As human rights groups and advocates reunite this weekend for the anniversary of the Women's March, a squad of white nationalists is planning to crash some of the celebrations. The Traditionalist Worker Party plans to protest the Women's March in Knoxville, Tennessee, founder Matthew Heimbach announced on the party's website. The Southern Poverty Law Center describes the party “as a white nationalist group that advocates for racially pure nations and communities and blames Jews for many of the world’s problems.”
"We call all local Party comrades to assemble in Knoxville to take a stand for life, against the hordes of those who would empty the cradle of our nation, and to march for the lives of our unborn," Heimbach wrote in a post titled "Pussyhats and Pitchforks." Reports of this planned protest caused Women's March organizers in Knoxville to step up security and to change the original route for Sunday's march.
This precaution could be a response to what happened in Charlottesville, Virginia last August, when a clash between white supremacists and counter-protestors turned violent at a far-right rally. A man slammed his car into a cluster of anti-facist protestors, killing 32-year-old Heather Heyer and injuring at least 19 others. The Unite the Right rally in Charlottesville was one of the largest gatherings of white nationalists this decade, followed by an October White Lives Matter rally in Shelbyville, Tennessee where more than 200 demonstrators gathered.
Along with the Women's March protest, Heimback's group plans to join the March for Life, an anti-abortion march that's also scheduled to take place on Sunday in Knoxville. The Traditionalist Worker Party may see an ally in Tennessee Right to Life, the group spearheading the anti-abortion march, but the feeling isn't mutual: Stacy Dunn, director of the Knox County chapter of Tennessee Right to Life, told USA Today that her group doesn't condone white supremacist beliefs. The organization is also working with Knoxville police on a safety plan, she said.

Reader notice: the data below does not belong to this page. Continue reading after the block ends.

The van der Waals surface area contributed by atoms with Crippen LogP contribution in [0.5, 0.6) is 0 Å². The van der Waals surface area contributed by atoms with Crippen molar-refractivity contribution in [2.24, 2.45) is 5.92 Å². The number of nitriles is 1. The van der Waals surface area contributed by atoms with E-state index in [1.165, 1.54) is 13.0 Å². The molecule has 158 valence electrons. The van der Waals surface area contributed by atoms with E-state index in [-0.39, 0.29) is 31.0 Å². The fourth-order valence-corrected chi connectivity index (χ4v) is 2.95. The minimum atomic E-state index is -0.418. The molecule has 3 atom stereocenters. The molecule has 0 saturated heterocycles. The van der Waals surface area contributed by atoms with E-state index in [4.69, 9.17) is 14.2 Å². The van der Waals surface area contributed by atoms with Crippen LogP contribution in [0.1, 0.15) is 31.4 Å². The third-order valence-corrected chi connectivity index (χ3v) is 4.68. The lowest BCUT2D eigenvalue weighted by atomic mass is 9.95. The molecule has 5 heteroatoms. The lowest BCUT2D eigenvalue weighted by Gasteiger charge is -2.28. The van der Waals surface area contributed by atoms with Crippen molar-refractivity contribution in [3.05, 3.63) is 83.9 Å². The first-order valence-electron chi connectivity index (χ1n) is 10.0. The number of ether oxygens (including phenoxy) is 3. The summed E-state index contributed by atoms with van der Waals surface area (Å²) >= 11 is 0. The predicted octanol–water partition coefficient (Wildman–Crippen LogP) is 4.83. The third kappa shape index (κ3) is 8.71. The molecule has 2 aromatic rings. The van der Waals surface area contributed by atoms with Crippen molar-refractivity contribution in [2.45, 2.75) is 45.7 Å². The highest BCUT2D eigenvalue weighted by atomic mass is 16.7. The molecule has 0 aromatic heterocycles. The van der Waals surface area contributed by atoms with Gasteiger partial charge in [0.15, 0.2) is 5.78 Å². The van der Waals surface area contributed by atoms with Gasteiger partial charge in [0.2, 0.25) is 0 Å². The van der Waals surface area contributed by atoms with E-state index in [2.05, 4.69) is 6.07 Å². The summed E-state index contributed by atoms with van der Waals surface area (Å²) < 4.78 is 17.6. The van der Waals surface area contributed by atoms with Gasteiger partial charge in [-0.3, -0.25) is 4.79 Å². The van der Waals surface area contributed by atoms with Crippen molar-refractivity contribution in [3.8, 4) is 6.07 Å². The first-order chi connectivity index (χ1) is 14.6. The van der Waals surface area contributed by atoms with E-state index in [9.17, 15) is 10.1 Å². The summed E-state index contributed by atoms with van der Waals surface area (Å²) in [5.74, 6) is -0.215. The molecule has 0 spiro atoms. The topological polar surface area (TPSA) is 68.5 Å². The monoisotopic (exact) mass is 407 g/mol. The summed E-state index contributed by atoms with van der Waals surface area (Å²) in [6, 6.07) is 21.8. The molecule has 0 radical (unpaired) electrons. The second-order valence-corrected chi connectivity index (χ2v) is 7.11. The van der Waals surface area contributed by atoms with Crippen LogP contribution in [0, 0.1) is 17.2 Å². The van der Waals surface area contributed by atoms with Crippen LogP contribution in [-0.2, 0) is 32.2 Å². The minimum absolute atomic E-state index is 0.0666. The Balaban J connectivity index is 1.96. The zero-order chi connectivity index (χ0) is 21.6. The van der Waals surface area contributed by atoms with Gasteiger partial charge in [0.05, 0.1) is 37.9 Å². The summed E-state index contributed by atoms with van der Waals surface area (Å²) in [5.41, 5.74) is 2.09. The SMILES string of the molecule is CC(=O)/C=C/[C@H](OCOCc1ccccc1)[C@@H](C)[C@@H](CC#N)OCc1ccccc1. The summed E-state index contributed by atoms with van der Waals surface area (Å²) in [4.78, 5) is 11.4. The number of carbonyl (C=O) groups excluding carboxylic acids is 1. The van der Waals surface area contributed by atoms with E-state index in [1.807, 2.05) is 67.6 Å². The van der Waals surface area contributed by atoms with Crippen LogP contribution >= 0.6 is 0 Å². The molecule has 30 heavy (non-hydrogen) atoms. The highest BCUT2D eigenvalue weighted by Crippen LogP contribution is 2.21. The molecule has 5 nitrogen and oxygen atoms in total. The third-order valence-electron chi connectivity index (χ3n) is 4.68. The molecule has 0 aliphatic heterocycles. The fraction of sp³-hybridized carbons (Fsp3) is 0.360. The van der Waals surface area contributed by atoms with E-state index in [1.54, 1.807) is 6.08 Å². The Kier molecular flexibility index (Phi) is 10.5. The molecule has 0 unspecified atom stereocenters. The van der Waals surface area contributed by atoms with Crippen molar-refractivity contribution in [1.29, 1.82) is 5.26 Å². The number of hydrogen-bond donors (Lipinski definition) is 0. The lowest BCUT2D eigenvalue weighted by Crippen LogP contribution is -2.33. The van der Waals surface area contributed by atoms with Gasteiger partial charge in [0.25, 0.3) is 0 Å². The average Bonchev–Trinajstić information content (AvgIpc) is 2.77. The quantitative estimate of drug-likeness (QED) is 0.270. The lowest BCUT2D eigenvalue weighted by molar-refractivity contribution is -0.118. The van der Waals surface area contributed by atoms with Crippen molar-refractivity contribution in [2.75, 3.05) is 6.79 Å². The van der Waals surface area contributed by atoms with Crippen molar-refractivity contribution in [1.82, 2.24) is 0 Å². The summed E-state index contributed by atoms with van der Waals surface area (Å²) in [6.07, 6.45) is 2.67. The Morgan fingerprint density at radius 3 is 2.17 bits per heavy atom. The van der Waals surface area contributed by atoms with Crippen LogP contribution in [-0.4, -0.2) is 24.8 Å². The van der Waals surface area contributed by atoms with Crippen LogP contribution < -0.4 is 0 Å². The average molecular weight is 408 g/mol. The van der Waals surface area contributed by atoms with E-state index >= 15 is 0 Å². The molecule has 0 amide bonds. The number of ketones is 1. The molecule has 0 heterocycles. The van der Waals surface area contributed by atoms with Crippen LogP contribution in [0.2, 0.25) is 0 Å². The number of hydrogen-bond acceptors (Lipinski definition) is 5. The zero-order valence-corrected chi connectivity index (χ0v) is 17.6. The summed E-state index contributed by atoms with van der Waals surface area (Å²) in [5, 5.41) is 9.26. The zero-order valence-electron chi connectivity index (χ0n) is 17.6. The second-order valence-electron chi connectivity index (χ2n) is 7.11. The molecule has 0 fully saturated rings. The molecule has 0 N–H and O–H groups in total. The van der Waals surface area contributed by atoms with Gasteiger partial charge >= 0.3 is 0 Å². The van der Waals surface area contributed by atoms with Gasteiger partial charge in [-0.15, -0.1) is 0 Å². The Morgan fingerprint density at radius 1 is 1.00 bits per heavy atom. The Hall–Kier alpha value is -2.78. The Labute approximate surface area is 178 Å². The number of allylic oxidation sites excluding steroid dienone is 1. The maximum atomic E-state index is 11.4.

The atmosphere of the Women's March is meant to be positive and upbeat, Kimberly Peterson, a spokeswoman for the Women’s March Coalition of East Tennessee, told USA Today. "The focus is going to be on celebrating the success of the last year, not to be a negative and angry fest, complaining and anti-Trump and that kind of thing," she said. "It's mainly acknowledging that we have more work to do, but even in a tough political climate we got a lot of good things done."
Last year, the Women's March on Washington took place the day after the inauguration of President Trump as a direct protest to his positions, which include curtailing reproductive rights and defunding family health services. Trump's history of making sexist, degrading comments about women probably didn't help; neither do the accusations of sexual assault. Trump has strongly denied all allegations of sexual assault, harassment, and misconduct.
Collectively, the Women's March may have been the biggest day of demonstrations in American history. At least 4.2 million people gathered last year in more than 600 U.S. cities, according to political scientists. An additional 200 Women's Marches took place outside the United States. And the crowd was bigger for the Women's March on Washington than for Trump's actual inauguration.
This weekend looks to be filled with protest, too: Trump joined the March for Life in D.C. via satellite on Friday, making him the first sitting president to address the anti-abortion rally via live video. The president's endorsement for that group is yet another action on his part that won't sit well with Women's March participants who support reproductive rights.